Tailored Cancer Therapy

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Science  31 Aug 2001:
Vol. 293, Issue 5535, pp. 1559-1561
DOI: 10.1126/science.293.5535.1559f

Prompted by the discovery that tumors derived from a given tissue type can have distinct molecular features, it may now be possible to develop “tailored” cancer therapy. The basic idea is to classify tumors according to the specific growth signaling pathways that are aberrantly activated in the tumor cells and to apply therapies that selectively target those pathways.

The potential benefit of tailored cancer therapy is illustrated by the preclinical work of Neshat et al. and Podsypanina et al., who studied tumors genetically deficient in PTEN phosphatase, the product of a tumor suppressor gene that is commonly mutated in human endometrial, prostate, and brain cancers. Noting that PTEN-deficient tumors show elevated activity of the mTOR/S6 kinase signaling pathway, the authors tested the anticancer activity of a drug (CCI-779) known to inhibit this pathway. Treatment with the drug retarded the growth of PTEN-deficient tumor cells in culture and PTEN-deficient tumors in mice, but was much less effective against tumors showing normal expression of PTEN. Thus, PTEN-deficient human tumors may be especially sensitive to the antiproliferative effects of CCI-779 and the related drug rapamycin, which is already in clinical use as an immunosuppressant. — PAK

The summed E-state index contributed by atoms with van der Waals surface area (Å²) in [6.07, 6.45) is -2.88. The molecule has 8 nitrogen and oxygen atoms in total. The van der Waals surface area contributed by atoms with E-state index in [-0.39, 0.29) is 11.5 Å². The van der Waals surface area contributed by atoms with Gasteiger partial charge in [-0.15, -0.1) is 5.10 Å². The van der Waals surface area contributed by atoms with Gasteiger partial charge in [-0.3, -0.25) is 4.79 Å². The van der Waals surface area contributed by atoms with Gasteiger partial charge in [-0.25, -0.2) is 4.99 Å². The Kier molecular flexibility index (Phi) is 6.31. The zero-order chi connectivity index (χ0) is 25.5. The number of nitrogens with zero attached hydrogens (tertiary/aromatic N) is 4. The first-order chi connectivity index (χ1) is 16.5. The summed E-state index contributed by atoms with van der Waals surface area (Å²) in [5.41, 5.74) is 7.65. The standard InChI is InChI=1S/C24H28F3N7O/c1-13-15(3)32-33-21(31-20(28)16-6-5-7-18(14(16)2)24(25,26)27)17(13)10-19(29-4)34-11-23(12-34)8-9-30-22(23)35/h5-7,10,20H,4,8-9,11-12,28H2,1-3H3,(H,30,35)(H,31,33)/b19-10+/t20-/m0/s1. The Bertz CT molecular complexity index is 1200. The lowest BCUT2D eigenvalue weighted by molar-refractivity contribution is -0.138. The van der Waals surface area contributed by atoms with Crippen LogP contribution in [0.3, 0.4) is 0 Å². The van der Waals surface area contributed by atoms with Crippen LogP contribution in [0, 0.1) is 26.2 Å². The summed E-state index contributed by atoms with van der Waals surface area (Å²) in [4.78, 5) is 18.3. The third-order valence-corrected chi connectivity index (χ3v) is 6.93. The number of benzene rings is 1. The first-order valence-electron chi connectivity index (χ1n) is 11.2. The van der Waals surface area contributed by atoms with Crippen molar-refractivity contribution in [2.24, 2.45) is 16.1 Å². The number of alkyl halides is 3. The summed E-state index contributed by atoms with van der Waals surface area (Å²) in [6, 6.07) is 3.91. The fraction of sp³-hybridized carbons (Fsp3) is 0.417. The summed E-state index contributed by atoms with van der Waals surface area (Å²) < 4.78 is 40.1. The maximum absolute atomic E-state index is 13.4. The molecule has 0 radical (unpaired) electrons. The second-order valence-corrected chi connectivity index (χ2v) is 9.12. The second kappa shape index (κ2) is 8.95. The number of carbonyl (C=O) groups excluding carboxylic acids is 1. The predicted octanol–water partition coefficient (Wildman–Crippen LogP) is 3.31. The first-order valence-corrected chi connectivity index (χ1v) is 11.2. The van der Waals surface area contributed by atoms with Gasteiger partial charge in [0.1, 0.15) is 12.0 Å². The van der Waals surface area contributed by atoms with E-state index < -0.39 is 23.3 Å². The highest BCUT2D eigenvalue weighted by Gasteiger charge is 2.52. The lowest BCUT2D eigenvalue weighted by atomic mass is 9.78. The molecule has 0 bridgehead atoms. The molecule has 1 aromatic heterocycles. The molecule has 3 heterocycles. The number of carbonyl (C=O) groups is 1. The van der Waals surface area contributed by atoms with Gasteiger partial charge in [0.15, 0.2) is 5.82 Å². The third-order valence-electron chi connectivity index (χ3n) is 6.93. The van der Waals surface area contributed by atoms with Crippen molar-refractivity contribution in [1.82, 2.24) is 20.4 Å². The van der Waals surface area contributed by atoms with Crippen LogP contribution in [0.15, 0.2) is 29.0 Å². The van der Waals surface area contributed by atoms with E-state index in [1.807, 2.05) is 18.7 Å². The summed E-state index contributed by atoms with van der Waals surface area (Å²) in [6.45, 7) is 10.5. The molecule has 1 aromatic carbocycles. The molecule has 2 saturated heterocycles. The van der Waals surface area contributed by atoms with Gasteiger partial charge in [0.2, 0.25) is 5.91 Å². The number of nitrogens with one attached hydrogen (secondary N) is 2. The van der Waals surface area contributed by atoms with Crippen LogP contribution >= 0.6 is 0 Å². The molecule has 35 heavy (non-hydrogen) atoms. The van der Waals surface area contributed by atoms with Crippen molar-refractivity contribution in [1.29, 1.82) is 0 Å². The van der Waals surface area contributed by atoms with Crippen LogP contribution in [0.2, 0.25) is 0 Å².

Proc. Natl. Acad. Sci. U.S.A.10.1073/pnas171076798; 10.1073/pnas.171060098.

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